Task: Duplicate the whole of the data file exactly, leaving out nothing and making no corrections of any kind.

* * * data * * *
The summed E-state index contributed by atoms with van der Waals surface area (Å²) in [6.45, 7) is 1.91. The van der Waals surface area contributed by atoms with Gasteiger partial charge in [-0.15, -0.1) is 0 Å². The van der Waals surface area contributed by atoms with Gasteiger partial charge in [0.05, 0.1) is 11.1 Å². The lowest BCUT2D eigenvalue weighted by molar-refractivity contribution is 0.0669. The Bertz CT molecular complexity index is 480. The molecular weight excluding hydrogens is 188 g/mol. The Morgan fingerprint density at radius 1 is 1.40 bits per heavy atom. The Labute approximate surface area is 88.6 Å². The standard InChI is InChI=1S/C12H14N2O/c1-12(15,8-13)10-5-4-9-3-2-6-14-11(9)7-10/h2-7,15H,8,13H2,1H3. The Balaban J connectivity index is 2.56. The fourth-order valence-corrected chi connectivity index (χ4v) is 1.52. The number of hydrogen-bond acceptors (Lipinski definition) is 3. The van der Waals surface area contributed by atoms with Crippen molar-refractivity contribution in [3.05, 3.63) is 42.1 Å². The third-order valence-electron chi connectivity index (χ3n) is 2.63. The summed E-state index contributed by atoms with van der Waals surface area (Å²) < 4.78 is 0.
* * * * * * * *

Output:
The summed E-state index contributed by atoms with van der Waals surface area (Å²) in [6.45, 7) is 1.91. The van der Waals surface area contributed by atoms with Gasteiger partial charge in [-0.15, -0.1) is 0 Å². The van der Waals surface area contributed by atoms with Gasteiger partial charge in [0.05, 0.1) is 11.1 Å². The lowest BCUT2D eigenvalue weighted by molar-refractivity contribution is 0.0669. The Bertz CT molecular complexity index is 480. The molecular weight excluding hydrogens is 188 g/mol. The Morgan fingerprint density at radius 1 is 1.40 bits per heavy atom. The Labute approximate surface area is 88.6 Å². The standard InChI is InChI=1S/C12H14N2O/c1-12(15,8-13)10-5-4-9-3-2-6-14-11(9)7-10/h2-7,15H,8,13H2,1H3. The Balaban J connectivity index is 2.56. The fourth-order valence-corrected chi connectivity index (χ4v) is 1.52. The number of hydrogen-bond acceptors (Lipinski definition) is 3. The van der Waals surface area contributed by atoms with Crippen molar-refractivity contribution in [3.05, 3.63) is 42.1 Å². The third-order valence-electron chi connectivity index (χ3n) is 2.63. The summed E-state index contributed by atoms with van der Waals surface area (Å²) < 4.78 is 0.